JP Morgan put out an interesting financial-markets note on “big data”, illustrating the changes it could bring and the value it could create for vendors. I agree with both those points in principle, but I think there’s a bit more to the problem (and thus to the realization of the opportunity) than the note suggests.
“Big data” is the term we use to describe the mountains of “uncategorized” or “unstructured” information that businesses generate. Unlike the business-transactional data that’s neatly packaged into RDBMS tables, big data is…well…just out there. It’s tempting to say that if we analyzed it thoroughly and correctly, we could make better decisions. It’s also likely correct, but that doesn’t go far enough.
There’s insight buried in virtually every form of information, but is it “valuable” insight? That depends on the net of the worth of the knowledge you can extract and the cost of its extraction. My argument is that all our big data hype tends to presume that extraction is almost cost-less and that the value is fairly easy to recognize. On a broad scale, that’s not easy. On some narrower scales, it’s tantalizing because it offers us a vision of what harnessing big data might really take.
Take health care as an example. Everyone says that we can improve patient care by exercising big data, but in most cases the examples that are cited (including the ones in the JP Morgan report) are really not about “big data” but about better use of regular data. There are mountains of prescription information, patient information, etc. and it’s often fairly well categorized, but it’s separated into chunks by administrative boundaries—pharmacies have some, insurance companies have some, and doctors have some. Could we get things out of the combination we can’t extract from the pieces? Sure, but how do we cross those company borders. Nobody is going to give the other guy the data to keep, nor are they going to pay to store others’ data in duplicate on their own systems.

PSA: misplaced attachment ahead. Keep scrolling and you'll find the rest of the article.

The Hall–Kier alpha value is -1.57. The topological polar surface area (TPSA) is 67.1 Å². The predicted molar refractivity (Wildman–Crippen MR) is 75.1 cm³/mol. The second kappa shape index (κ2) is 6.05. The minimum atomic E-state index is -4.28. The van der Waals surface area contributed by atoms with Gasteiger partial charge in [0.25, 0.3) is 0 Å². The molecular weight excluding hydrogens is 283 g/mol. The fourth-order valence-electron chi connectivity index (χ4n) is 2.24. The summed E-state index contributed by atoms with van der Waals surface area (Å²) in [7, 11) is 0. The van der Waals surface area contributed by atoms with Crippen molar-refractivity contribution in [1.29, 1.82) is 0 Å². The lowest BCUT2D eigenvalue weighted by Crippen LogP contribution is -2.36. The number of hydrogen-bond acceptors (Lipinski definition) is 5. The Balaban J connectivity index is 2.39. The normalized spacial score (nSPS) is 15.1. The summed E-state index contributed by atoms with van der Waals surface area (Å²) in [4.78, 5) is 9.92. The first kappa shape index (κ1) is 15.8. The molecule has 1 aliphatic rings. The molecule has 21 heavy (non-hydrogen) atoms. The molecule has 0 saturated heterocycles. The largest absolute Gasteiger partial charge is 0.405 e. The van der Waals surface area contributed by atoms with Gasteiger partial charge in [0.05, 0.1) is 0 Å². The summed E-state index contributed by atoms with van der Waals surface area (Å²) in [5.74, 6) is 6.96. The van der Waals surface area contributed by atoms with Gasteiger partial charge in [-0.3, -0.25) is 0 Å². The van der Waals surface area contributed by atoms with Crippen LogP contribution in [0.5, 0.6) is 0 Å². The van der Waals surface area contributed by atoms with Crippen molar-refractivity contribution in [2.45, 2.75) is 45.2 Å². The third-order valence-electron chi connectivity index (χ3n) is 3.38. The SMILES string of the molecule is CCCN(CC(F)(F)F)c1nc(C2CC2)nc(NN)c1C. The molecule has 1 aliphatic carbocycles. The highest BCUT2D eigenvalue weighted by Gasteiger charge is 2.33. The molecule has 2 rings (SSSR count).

I think what we really need to be thinking about isn’t so much big data but “big query”. We already have a cloud model (Hadoop) that’s designed to distribute questions based on where the data needed to answer the questions might reside. The problem is that these systems presume that the data can be independently analyzed in each of the repositories in which it’s stored. If we want to analyze the correlation of two variables, we need both of them in the same place, and that might well mean that we have to suck all the big data to one massive virtual database to analyze, which is going to be enormously costly. Further, we could have done this in the old days of sending tapes and even then it was unwieldy. We need to make technology work better for us in this problem.
Big query would have to be a technique to perform culling on big data in its distributed form, to extract from it the elements that might meet the correlative criteria on which most data analysis has always depended. That means sending screening queries to each data node, having them reply with results, and then correlating them centrally. This is almost a data topology problem in one sense; based on the results from each data node we could pick the cheapest place to join them. It may also be a probabilistic problem, like finding the God Particle. We could apply screening criteria with the knowledge that each level of screening would increase the risk we’d miss something by excluding it but decrease the burden of the analysis needed. So maybe we say “I want a three-sigma or less risk of exclusion” and see what data volumes and costs result, then maybe increase that risk to two sigmas if we can’t afford the results.
I agree big data is a great opportunity, as I said. I think we need to start thinking about the specifics of how to address it and not sweep them aside in an orgy of enthusiasm. That’s the only way to make sure that the big data wave doesn’t become just a hype-wave flash in the pan.